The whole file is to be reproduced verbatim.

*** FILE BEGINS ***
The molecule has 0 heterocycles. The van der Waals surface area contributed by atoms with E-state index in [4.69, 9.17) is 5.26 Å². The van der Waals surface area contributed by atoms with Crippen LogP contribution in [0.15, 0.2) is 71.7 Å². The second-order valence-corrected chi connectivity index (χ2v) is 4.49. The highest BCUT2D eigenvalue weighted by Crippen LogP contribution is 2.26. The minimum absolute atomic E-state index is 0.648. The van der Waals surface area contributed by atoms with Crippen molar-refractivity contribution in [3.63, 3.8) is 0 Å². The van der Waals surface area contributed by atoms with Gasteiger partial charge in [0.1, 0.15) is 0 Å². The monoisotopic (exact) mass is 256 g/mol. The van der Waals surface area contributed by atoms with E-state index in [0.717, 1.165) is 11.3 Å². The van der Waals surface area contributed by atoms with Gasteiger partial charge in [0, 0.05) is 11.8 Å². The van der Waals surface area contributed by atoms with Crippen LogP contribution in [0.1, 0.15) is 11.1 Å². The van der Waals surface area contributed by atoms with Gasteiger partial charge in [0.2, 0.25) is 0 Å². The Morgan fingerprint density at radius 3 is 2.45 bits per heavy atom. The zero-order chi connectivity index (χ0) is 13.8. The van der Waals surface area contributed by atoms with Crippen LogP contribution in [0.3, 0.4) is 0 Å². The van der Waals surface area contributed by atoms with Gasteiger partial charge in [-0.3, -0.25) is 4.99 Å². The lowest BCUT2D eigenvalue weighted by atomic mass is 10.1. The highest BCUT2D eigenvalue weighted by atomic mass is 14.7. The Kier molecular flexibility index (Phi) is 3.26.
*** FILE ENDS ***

The molecule has 0 heterocycles. The van der Waals surface area contributed by atoms with E-state index in [4.69, 9.17) is 5.26 Å². The van der Waals surface area contributed by atoms with Crippen LogP contribution in [0.15, 0.2) is 71.7 Å². The second-order valence-corrected chi connectivity index (χ2v) is 4.49. The highest BCUT2D eigenvalue weighted by Crippen LogP contribution is 2.26. The minimum absolute atomic E-state index is 0.648. The van der Waals surface area contributed by atoms with Crippen molar-refractivity contribution in [3.63, 3.8) is 0 Å². The van der Waals surface area contributed by atoms with Gasteiger partial charge in [0.1, 0.15) is 0 Å². The monoisotopic (exact) mass is 256 g/mol. The van der Waals surface area contributed by atoms with E-state index in [0.717, 1.165) is 11.3 Å². The van der Waals surface area contributed by atoms with Gasteiger partial charge in [0, 0.05) is 11.8 Å². The van der Waals surface area contributed by atoms with Crippen LogP contribution in [0.1, 0.15) is 11.1 Å². The van der Waals surface area contributed by atoms with Gasteiger partial charge in [0.2, 0.25) is 0 Å². The Morgan fingerprint density at radius 3 is 2.45 bits per heavy atom. The zero-order chi connectivity index (χ0) is 13.8. The van der Waals surface area contributed by atoms with Crippen LogP contribution in [0.3, 0.4) is 0 Å². The van der Waals surface area contributed by atoms with Gasteiger partial charge in [-0.3, -0.25) is 4.99 Å². The lowest BCUT2D eigenvalue weighted by atomic mass is 10.1. The highest BCUT2D eigenvalue weighted by atomic mass is 14.7. The Kier molecular flexibility index (Phi) is 3.26.